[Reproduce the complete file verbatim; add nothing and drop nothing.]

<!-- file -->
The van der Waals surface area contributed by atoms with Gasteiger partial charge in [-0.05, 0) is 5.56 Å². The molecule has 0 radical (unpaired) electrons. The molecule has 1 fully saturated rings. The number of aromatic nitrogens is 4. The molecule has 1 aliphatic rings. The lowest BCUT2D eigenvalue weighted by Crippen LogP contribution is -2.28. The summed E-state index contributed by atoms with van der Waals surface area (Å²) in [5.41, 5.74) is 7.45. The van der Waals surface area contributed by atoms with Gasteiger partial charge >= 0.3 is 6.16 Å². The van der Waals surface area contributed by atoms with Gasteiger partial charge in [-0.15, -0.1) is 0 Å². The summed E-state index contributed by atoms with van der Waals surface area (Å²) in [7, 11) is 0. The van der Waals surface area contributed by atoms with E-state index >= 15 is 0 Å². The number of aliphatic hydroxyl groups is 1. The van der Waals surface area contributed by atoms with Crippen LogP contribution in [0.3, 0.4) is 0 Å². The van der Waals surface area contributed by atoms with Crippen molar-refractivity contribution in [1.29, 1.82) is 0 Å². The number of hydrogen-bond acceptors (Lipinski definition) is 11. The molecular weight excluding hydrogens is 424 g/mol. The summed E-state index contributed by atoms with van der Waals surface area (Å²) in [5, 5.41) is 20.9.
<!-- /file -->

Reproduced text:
The van der Waals surface area contributed by atoms with Gasteiger partial charge in [-0.05, 0) is 5.56 Å². The molecule has 0 radical (unpaired) electrons. The molecule has 1 fully saturated rings. The number of aromatic nitrogens is 4. The molecule has 1 aliphatic rings. The lowest BCUT2D eigenvalue weighted by Crippen LogP contribution is -2.28. The summed E-state index contributed by atoms with van der Waals surface area (Å²) in [5.41, 5.74) is 7.45. The van der Waals surface area contributed by atoms with Gasteiger partial charge >= 0.3 is 6.16 Å². The van der Waals surface area contributed by atoms with Gasteiger partial charge in [-0.15, -0.1) is 0 Å². The summed E-state index contributed by atoms with van der Waals surface area (Å²) in [7, 11) is 0. The van der Waals surface area contributed by atoms with E-state index >= 15 is 0 Å². The number of aliphatic hydroxyl groups is 1. The van der Waals surface area contributed by atoms with Crippen LogP contribution in [0.3, 0.4) is 0 Å². The van der Waals surface area contributed by atoms with Crippen molar-refractivity contribution in [1.29, 1.82) is 0 Å². The number of hydrogen-bond acceptors (Lipinski definition) is 11. The molecular weight excluding hydrogens is 424 g/mol. The summed E-state index contributed by atoms with van der Waals surface area (Å²) in [5, 5.41) is 20.9.